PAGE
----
Cardless raises $40M to help more brands launch custom credit cards

Many consumers use their credit cards to rack up rewards to be used toward travel. 

But what if you’re a sports fan, and using your credit card could lead to a virtual conversation with a player on your favorite team? Thanks to San Francisco-based Cardless, that opportunity may be less of a stretch than you think.

The startup, which is out to give brands and tech companies a way to launch custom co-branded credit cards, has raised $40 million in a Series B funding round led by Activant Capital. Other investors include the owners and management of the Phoenix Suns and Boston Celtics and existing backers such as Accomplice and Pear VC. The financing brings the two-year-old company’s total raised since its 2019 inception to $50 million. Accomplice and Greycroft co-led its $7 million Series A last June.

Put simply, Cardless aims to help consumer brands launch credit cards “very quickly and easily” by handling the program creation, card underwriting, lending, issuance and customer service for brands. This quarter, the startup launched three digital programs — with the NBA’s Cleveland Cavaliers, British soccer team Manchester United and the Miami Marlins, a Major League Baseball team based in Florida.

The company is out to modernize the whole concept of co-branded credit card programs. Of the 200 that exist in the U.S. today, only one is from a company that is less than two decades old, according to Cardless’ co-founder and president Michael Spelfogel.

“There are close to 200 brands with traditional cards but they are often old legacy businesses such as Costco and Sam’s,” he told TechCrunch. “We want to connect folks with brands they love most, and elevate fans’ relationships with those brands.”

Cardless’ customized rewards programs are catered to very specific demographics “that actually truly appreciate the value that that brand is providing,” Spelfogel added. 

“Our first programs helped fans get things like players’ autographs and experiences that money can’t buy,” he said.  The company plans to announce “several” more programs this year and says that it’s able to do so “in a matter of weeks” compared to traditional issuers, which can take months or more than a year to issue similar programs.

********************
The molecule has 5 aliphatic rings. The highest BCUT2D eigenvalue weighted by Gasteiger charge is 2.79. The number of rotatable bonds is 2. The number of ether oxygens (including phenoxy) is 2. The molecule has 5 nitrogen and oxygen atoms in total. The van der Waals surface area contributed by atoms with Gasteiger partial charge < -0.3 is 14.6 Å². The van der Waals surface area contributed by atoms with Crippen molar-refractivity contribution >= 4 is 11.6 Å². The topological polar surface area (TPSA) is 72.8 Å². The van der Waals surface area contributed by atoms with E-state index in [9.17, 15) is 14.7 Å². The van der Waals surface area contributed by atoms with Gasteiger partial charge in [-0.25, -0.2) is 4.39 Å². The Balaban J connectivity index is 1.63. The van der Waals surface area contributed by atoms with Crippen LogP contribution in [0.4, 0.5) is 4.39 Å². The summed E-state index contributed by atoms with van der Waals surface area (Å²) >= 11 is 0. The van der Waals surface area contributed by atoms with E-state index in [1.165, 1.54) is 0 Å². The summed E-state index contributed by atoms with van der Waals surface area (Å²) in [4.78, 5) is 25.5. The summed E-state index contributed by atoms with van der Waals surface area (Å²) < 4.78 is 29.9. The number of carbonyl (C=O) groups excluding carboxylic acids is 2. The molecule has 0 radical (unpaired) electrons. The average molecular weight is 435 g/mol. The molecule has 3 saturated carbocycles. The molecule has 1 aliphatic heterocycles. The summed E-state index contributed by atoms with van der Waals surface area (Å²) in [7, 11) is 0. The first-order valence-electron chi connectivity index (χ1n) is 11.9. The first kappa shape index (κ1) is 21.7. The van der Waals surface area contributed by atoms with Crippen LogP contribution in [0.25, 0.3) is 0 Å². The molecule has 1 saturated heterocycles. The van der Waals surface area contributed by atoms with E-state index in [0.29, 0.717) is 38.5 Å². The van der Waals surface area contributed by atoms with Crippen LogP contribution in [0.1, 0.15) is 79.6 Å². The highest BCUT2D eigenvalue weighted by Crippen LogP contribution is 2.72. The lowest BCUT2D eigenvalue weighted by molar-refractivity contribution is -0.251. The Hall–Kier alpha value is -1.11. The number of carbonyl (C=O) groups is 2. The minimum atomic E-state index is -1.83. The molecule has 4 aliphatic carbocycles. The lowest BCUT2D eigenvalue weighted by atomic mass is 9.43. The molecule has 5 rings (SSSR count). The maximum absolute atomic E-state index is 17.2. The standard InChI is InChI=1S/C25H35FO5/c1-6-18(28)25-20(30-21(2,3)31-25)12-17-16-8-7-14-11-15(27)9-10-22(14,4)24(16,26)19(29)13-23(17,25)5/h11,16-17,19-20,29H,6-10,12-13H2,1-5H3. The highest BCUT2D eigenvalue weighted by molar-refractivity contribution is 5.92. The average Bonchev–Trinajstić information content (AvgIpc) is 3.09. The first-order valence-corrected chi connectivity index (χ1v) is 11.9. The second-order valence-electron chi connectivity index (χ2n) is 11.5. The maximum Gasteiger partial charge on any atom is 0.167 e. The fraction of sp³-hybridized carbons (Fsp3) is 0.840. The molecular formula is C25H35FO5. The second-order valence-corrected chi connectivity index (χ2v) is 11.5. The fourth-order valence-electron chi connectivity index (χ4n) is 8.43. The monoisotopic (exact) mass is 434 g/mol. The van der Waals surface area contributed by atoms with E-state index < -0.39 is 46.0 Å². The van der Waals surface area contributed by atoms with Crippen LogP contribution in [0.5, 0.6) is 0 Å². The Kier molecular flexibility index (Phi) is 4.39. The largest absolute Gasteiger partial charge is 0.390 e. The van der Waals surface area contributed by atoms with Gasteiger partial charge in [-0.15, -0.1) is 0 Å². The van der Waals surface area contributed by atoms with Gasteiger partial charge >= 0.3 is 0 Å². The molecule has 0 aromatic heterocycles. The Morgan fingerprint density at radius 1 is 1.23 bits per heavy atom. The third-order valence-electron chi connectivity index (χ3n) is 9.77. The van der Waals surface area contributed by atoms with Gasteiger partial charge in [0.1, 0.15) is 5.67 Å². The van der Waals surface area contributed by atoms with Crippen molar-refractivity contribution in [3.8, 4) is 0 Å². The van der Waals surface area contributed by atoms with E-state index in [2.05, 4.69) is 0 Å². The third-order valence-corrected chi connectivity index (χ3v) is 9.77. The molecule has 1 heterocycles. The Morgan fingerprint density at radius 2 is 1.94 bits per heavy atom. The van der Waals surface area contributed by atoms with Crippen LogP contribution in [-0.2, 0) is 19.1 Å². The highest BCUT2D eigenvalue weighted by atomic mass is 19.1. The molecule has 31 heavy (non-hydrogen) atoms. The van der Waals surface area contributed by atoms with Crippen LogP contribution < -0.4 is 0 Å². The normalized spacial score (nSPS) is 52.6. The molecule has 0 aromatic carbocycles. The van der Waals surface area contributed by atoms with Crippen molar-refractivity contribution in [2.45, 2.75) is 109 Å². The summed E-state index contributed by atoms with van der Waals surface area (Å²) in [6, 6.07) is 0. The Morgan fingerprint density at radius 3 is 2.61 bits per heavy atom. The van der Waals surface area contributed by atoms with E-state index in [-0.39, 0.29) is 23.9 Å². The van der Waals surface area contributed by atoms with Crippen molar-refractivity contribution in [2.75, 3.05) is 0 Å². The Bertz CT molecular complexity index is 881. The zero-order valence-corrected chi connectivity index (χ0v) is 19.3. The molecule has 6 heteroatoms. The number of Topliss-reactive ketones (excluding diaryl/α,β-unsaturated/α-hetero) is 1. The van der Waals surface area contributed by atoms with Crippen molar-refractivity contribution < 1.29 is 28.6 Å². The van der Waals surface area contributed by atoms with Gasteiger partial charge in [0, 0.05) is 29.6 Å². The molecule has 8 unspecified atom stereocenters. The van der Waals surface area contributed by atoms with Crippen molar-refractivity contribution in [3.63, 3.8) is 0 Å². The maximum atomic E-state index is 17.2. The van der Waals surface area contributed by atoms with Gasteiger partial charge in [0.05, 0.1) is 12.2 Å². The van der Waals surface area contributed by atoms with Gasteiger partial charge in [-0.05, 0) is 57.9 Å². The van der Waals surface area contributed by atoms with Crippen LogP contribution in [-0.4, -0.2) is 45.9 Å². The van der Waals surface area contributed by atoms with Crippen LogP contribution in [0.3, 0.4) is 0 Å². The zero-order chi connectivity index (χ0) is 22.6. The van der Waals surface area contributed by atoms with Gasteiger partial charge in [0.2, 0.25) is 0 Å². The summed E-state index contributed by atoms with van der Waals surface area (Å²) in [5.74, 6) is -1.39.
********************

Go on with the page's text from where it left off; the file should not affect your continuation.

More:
Those reward programs include digital apps and numberless, virtual cards.

Image Credits: Cardless; left to right: Michael Spelfogel, co-founder and president; Scott Kazmierowicz, co-founder and CEO.

Cardless is attempting to shake up a massive market. Consumer credit cards yielded an estimated $150 billion in revenue for traditional banks in 2019, but startups only captured a small fraction of the value. Cardless aims to help brands and tech companies snag a larger piece of the huge market by working with a bank issuer to provide simple card issuance and bespoke digital credit programs for customers of those brands. 

“This funding round is the result, not the start, of the long-awaited transition to digital-focused card issuing,” said Scott Kazmierowicz, Cardless CEO, in a written statement.

Cardless is not restricted to working with sports brands.

“We’re committed to supporting the super users of today’s influential brands across a variety of verticals,” said Spelfogel.  “Cardless puts the customer first by eliminating fees and providing responsible products with transparent rates.”

Andrew Steele of Activant was impressed with Cardless’ ability to power and execute “unique” credit card programs “for prestigious and innovative brands” just two years after launch.

“Most brands have been restricted from launching innovative credit card programs due to the limitations of incumbent providers,” he added. “It became clear that Cardless can transform and expand one of the largest markets in digital payments, and that we’re only in the early innings of what’s possible.”